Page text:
Morphine has a strong connection to battlefield medicine, used heavily to treat wound pain during the Civil and World Wars. In addition to its use in military medicine, morphine was once also commonly used as an at-home remedy. In 1900 you could buy over-the-counter opiates -- such as laudanum (an addictive mix of alcohol and opium) -- as well as cocaine, heroin, morphine and opium-based patent medicines to treat your colds, insomnia, menstrual cramps and whatever else might have ailed you. Morphine (and cocaine) injection kits were sold in the Sears, Roebuck and Co. catalog. Even a teething baby could be soothed to sleep if you had opium-based elixirs on hand, such as the morphine-rich Mrs. Winslow's Soothing Syrup.
Boring a hole in a patient's skull -- without any anesthesia, keep in mind -- was once considered good medicine. Trepanation is one of the oldest known surgical procedures, dating back as long ago as the Mesolithic era -- 10,000 B.C.E., before humans used metal tools. That also places it long before the medical pioneers Hippocrates in ancient Greece and Galen in ancient Rome got their hands on this technique.
Archaic medicine and cures tended to lean more toward mystical and ritualistic than scientific, and the practice of trepanning began in this way. Archaeologists theorize the technique allowed a practitioner to release the evil spirit (demons were considered the root of mental illness) trapped within the patient. There's evidence it was also used to treat migraines and epileptic seizures, and over the years developed as a neurosurgical intervention for head injuries such as skull fractures and bone contusions.
While it sounds barbaric, there's evidence that many patients survived the procedure. Just be sure not to press too hard when treating skull fractures, warns Galen, or the "patient immediately lose all sensation and becomes motionless" [source: Missios]. While that might sound obvious in the 21st century, that observation was an important discovery in anatomy and the human brain.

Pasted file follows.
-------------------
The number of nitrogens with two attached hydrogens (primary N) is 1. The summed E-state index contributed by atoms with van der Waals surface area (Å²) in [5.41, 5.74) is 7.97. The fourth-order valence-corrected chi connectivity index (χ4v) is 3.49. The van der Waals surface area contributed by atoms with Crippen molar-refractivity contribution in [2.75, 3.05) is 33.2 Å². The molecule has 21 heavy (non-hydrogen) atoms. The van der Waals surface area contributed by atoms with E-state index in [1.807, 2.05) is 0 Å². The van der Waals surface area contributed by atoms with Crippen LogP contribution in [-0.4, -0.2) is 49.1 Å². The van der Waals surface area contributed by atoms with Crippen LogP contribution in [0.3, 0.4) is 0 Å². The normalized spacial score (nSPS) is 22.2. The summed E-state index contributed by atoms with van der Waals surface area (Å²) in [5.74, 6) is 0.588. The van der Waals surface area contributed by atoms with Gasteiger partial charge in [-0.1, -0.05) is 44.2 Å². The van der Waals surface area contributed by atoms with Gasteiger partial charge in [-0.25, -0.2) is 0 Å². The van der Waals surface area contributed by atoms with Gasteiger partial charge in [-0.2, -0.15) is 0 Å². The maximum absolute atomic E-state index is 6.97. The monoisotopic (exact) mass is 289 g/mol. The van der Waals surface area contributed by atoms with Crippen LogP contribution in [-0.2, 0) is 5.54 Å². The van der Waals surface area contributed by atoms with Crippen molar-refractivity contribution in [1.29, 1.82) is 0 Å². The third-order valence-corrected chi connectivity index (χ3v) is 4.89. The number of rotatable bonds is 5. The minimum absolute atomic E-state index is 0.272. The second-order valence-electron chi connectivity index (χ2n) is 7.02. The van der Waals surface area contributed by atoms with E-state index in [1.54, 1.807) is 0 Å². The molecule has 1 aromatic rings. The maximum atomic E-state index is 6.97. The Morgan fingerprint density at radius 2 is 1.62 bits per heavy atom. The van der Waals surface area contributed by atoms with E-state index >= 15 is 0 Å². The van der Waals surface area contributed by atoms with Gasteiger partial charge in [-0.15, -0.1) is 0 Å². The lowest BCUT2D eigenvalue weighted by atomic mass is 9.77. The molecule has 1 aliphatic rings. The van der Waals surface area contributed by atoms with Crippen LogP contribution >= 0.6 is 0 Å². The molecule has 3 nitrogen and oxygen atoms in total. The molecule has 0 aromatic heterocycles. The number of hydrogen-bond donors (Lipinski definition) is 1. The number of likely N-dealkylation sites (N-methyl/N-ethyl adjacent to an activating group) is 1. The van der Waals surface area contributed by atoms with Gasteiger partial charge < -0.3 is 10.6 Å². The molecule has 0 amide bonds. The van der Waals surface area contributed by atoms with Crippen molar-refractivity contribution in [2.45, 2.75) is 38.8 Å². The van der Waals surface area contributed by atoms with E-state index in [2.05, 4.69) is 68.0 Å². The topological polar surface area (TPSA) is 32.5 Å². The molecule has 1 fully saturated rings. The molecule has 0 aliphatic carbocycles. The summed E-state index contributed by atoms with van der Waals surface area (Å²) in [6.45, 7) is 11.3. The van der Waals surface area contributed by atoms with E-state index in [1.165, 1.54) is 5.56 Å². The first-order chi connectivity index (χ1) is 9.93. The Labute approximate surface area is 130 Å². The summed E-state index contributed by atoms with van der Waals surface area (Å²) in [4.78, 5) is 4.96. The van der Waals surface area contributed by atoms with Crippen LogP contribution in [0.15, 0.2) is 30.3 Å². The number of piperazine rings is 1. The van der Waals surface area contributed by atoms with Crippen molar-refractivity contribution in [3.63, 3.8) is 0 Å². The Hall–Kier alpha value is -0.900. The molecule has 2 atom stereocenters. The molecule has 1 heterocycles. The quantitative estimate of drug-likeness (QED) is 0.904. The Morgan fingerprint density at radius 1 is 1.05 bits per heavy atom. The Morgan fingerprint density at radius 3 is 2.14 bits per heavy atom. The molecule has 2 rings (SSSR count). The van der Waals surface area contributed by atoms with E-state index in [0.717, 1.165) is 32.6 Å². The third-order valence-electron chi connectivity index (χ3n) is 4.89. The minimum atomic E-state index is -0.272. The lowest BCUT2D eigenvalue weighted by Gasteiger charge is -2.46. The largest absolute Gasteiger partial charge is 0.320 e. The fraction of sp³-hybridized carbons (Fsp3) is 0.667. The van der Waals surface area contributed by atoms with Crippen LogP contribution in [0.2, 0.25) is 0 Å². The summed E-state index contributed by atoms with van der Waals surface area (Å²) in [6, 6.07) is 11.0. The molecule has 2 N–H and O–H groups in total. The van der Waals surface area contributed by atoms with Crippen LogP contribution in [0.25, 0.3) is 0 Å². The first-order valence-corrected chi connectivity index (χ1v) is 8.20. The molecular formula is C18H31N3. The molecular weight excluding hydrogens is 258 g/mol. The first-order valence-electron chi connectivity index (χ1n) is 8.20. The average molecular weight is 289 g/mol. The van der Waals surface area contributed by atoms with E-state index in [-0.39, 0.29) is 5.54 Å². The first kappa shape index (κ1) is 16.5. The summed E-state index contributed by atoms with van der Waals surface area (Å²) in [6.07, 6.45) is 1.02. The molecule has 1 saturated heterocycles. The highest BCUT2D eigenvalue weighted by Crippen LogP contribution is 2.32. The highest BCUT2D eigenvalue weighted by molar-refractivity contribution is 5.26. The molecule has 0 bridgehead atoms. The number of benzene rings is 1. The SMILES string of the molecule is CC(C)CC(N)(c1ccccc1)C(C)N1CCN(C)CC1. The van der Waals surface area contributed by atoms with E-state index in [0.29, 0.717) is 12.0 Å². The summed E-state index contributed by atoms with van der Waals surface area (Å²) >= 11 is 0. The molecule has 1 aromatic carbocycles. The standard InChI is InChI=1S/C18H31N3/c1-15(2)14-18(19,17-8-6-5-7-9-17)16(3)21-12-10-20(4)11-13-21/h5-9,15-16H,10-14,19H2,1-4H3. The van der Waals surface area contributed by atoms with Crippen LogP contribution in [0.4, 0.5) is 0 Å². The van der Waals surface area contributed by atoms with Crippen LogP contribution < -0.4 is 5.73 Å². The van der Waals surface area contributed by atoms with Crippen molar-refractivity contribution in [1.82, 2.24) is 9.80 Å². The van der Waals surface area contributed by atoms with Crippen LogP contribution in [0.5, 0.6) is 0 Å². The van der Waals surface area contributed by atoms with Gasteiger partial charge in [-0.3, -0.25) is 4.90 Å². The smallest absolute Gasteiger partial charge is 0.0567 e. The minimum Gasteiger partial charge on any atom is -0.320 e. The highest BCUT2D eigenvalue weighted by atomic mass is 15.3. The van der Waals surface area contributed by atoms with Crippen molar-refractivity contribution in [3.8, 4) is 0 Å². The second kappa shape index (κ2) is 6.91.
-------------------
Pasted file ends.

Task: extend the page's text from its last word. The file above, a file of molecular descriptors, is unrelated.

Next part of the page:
Today's modern medicine sometimes uses a body to heal a body -- blood and organ donation, for example. But there used to be such a thing called corpse medicine. Seriously. Have a headache? The ancient Egyptians believed mummy powder would help -- and for a couple of centuries it was considered de rigueur to use ground up skull to treat a migraine. Muscle ache? Try rubbing some human fat on the spot. Epilepsy? The Romans believed drinking the blood of a gladiator was powerful enough to cure that condition. Human organs, fat, bones, blood and mummified remains were once considered magical, and ancient healers used cannibalistic remedies up until the 18th century. The general idea behind this practice was that the patient receiving the treatment would actually benefit from the soul and spirit of the donor (living or deceased) and its healing energy.
HowStuffWorks follows the death cap mushroom from its native Europe to the North American continent.
Author's Note: 10 Bizarre Treatments Doctors Used to Think Were Legit
Larval therapy. That's one I really wanted to include on this list. There were so many treatments to choose from, but this one couldn't really be included in the end as doctors still consider maggots a legit part of wound care, in particular for removing dead or infected tissue from a wound (called debridement). As it turns out, maggot debridement therapy really does work: It keeps wounds clean, doesn't harm healthy tissue (maggots aren't interested in your healthy bits), and appears to be a good way to fight superbugs. Still. Yuck.